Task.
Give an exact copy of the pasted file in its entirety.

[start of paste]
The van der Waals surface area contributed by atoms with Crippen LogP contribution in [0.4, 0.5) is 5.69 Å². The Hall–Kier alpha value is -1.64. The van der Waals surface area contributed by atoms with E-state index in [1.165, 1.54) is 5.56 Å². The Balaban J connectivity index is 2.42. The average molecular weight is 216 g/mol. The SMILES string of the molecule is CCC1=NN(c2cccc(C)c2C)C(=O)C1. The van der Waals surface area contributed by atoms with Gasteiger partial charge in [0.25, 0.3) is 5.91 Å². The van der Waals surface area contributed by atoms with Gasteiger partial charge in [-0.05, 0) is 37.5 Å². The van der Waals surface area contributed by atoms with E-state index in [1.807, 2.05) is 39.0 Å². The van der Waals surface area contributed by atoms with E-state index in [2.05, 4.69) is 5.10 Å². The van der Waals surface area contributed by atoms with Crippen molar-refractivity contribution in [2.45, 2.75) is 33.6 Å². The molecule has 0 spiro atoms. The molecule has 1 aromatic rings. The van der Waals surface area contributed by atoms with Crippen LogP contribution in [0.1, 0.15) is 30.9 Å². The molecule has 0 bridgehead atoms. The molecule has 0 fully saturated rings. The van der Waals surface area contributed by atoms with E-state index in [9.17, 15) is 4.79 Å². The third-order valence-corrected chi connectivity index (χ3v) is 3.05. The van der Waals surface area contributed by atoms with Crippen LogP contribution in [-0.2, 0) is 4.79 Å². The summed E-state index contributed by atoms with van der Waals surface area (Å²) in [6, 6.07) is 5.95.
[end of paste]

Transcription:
The van der Waals surface area contributed by atoms with Crippen LogP contribution in [0.4, 0.5) is 5.69 Å². The Hall–Kier alpha value is -1.64. The van der Waals surface area contributed by atoms with E-state index in [1.165, 1.54) is 5.56 Å². The Balaban J connectivity index is 2.42. The average molecular weight is 216 g/mol. The SMILES string of the molecule is CCC1=NN(c2cccc(C)c2C)C(=O)C1. The van der Waals surface area contributed by atoms with Gasteiger partial charge in [0.25, 0.3) is 5.91 Å². The van der Waals surface area contributed by atoms with Gasteiger partial charge in [-0.05, 0) is 37.5 Å². The van der Waals surface area contributed by atoms with E-state index in [1.807, 2.05) is 39.0 Å². The van der Waals surface area contributed by atoms with E-state index in [2.05, 4.69) is 5.10 Å². The van der Waals surface area contributed by atoms with Crippen molar-refractivity contribution in [2.45, 2.75) is 33.6 Å². The molecule has 0 spiro atoms. The molecule has 1 aromatic rings. The van der Waals surface area contributed by atoms with Crippen LogP contribution in [0.1, 0.15) is 30.9 Å². The molecule has 0 bridgehead atoms. The molecule has 0 fully saturated rings. The van der Waals surface area contributed by atoms with E-state index in [9.17, 15) is 4.79 Å². The third-order valence-corrected chi connectivity index (χ3v) is 3.05. The van der Waals surface area contributed by atoms with Crippen LogP contribution in [-0.2, 0) is 4.79 Å². The summed E-state index contributed by atoms with van der Waals surface area (Å²) in [6, 6.07) is 5.95.